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Man Tearing Out an Old Bathtub

How to Remove a Bathtub the DIY Way

Change Out Your Old Bathtub Yourself to Save Big on Your Remodel

Whether you want to replace your tub with a walk-in shower or swap out a 70s-era eyesore for something more modern, planning a DIY tub removal leaves more money in your budget for the rest of your bathroom remodel. This project will take several hours and involve some heavy lifting, but a homeowner with some DIY savvy can accomplish it with a few tools you probably already have on hand.

We’re here to show you how to remove a bathtub without calling in a pro—and clear the way for creating the bathroom of your dreams.

Step-by-Step Instructions for DIY Bathtub Removal

Reading this in the middle of the job? Already know how to tackle certain steps? Use this menu to skip to the step you need help with.

Tools and Materials | Prep Work | Removing Hardware | Removing Tile and Drywall | Removing the Tub

Step 1: Tool Up

To change out a bathtub, you’ll need:

Tools and Materials: Safety Gear:
  • Screwdriver
  • Wrench
  • Allen wrench
  • Jigsaw
  • Prybar
  • Putty knife and utility knife
  • Drywall saw or reciprocating saw
  • Plywood for floor protection
  • Plastic sheeting or old plastic bags for vent covers
  • Safety glasses
  • Work gloves
  • Closed-toe shoes with sturdy soles
  • Face mask (optional)

Pro-Tip: Consider renting a home dumpster to get rid of your old tub and the other debris involved with your bathroom remodel. If you put a bathtub out at the curb, most garbage collectors will leave it right where they found it. We recommend a 10 yard dumpster for a small-scale bathroom update or a 20 yard container for a larger remodel.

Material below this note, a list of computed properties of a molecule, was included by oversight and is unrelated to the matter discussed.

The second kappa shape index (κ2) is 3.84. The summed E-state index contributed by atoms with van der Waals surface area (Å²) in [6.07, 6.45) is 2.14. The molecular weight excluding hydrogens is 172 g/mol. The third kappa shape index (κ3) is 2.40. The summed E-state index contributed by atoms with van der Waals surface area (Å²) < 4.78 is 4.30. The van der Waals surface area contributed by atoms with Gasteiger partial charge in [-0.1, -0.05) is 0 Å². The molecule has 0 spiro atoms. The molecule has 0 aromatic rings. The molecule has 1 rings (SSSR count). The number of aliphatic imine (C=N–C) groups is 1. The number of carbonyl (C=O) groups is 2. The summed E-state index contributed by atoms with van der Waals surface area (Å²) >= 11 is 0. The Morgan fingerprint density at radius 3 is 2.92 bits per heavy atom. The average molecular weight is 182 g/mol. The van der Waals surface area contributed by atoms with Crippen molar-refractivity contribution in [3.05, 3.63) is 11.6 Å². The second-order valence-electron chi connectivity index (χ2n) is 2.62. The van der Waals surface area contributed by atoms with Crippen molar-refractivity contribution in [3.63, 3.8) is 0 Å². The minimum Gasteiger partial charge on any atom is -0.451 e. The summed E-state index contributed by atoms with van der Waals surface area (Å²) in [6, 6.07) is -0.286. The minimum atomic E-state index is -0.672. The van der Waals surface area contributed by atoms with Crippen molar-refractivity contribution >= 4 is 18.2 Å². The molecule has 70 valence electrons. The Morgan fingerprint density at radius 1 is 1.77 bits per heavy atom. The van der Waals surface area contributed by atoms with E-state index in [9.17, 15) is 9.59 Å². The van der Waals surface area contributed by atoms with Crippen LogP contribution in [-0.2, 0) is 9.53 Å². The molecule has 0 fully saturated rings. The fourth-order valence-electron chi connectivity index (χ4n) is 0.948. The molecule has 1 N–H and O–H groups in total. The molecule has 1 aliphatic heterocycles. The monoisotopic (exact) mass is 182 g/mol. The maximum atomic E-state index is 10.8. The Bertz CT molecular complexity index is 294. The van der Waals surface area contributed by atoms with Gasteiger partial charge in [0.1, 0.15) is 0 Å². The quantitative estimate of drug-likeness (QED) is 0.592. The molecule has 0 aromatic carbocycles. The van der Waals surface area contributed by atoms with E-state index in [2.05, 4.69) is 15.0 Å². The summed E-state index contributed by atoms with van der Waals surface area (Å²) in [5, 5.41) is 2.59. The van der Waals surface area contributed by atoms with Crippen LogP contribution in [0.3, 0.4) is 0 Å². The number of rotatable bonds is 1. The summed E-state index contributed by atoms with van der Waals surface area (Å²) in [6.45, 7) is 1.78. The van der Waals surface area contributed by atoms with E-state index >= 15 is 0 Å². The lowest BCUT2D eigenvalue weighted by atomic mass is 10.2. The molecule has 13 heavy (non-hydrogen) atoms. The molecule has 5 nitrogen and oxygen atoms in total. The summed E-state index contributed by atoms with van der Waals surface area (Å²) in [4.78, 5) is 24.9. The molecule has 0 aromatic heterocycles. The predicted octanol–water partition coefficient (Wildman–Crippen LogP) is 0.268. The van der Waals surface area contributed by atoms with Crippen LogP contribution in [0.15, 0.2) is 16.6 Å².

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Step 2: Set the Stage

Tearing out a tub is a messy job. You’ll need to do some prep work to contain the dust and protect surrounding bathroom surfaces.

  1. Tape plastic sheeting over all vents to keep dust from being carried to the rest of your home. You can also use plastic grocery bags for this.
  2. Lay plywood over the floor tiles surrounding your tub to prevent damage.
  3. Shut off water to the bathroom at your home’s main water shut-off valve.
  4. Turn on your tub’s faucet to drain any water left in the pipes.

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Step 3: Remove Your Tub’s Hardware

Time to strip the faucet and drains from your tub. You can remove these in any order, but it’s often easiest to start from the top and work your way down. 

How to Remove a Tub Faucet

  1. Scrape away any caulk between your faucet and the wall using a utility or putty knife.
  2. Check for a screw on the underside of your faucet.
  3. If there  is no screw, grab the faucet with both hands and turn counterclockwise until it detaches. 
  4. If there is a screw, use an Allen wrench to remove it. Pull the faucet away from the wall. 
  5. Check the exposed pipe for an adaptor—it will look like a piece of threaded metal on the end of the pipe.
  6. Disconnect the adaptor by using an Allen wrench to remove the screw fastening it to the pipe.

How to Remove Faucet Handles

If you have lever-style handles, use an Allen wrench to remove the screws holding them in place. Screws are usually found under the lever.